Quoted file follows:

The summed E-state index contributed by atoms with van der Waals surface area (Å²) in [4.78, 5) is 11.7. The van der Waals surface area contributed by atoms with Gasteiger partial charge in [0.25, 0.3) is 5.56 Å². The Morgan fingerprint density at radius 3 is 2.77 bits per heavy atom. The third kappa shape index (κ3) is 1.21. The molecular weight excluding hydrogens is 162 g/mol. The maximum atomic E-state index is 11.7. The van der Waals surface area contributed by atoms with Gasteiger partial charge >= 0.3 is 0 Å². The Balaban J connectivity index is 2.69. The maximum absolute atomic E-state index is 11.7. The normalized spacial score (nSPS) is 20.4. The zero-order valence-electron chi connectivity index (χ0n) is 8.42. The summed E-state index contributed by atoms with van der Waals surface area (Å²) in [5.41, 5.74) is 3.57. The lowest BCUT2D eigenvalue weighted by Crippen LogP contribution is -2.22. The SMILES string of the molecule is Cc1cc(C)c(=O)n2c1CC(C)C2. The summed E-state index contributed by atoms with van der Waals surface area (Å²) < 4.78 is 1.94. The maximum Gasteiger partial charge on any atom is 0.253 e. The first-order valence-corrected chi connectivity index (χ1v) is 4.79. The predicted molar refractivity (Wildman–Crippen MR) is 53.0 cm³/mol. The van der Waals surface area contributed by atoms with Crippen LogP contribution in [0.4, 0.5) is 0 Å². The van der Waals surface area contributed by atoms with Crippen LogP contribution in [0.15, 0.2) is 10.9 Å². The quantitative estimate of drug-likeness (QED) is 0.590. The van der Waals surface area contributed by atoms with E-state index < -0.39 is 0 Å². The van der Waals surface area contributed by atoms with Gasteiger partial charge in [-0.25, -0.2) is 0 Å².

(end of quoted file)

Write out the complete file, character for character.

The summed E-state index contributed by atoms with van der Waals surface area (Å²) in [4.78, 5) is 11.7. The van der Waals surface area contributed by atoms with Gasteiger partial charge in [0.25, 0.3) is 5.56 Å². The Morgan fingerprint density at radius 3 is 2.77 bits per heavy atom. The third kappa shape index (κ3) is 1.21. The molecular weight excluding hydrogens is 162 g/mol. The maximum atomic E-state index is 11.7. The van der Waals surface area contributed by atoms with Gasteiger partial charge >= 0.3 is 0 Å². The Balaban J connectivity index is 2.69. The maximum absolute atomic E-state index is 11.7. The normalized spacial score (nSPS) is 20.4. The zero-order valence-electron chi connectivity index (χ0n) is 8.42. The summed E-state index contributed by atoms with van der Waals surface area (Å²) in [5.41, 5.74) is 3.57. The lowest BCUT2D eigenvalue weighted by Crippen LogP contribution is -2.22. The SMILES string of the molecule is Cc1cc(C)c(=O)n2c1CC(C)C2. The summed E-state index contributed by atoms with van der Waals surface area (Å²) < 4.78 is 1.94. The maximum Gasteiger partial charge on any atom is 0.253 e. The first-order valence-corrected chi connectivity index (χ1v) is 4.79. The predicted molar refractivity (Wildman–Crippen MR) is 53.0 cm³/mol. The van der Waals surface area contributed by atoms with Crippen LogP contribution in [0.4, 0.5) is 0 Å². The van der Waals surface area contributed by atoms with Crippen LogP contribution in [0.15, 0.2) is 10.9 Å². The quantitative estimate of drug-likeness (QED) is 0.590. The van der Waals surface area contributed by atoms with E-state index < -0.39 is 0 Å². The van der Waals surface area contributed by atoms with Gasteiger partial charge in [-0.25, -0.2) is 0 Å².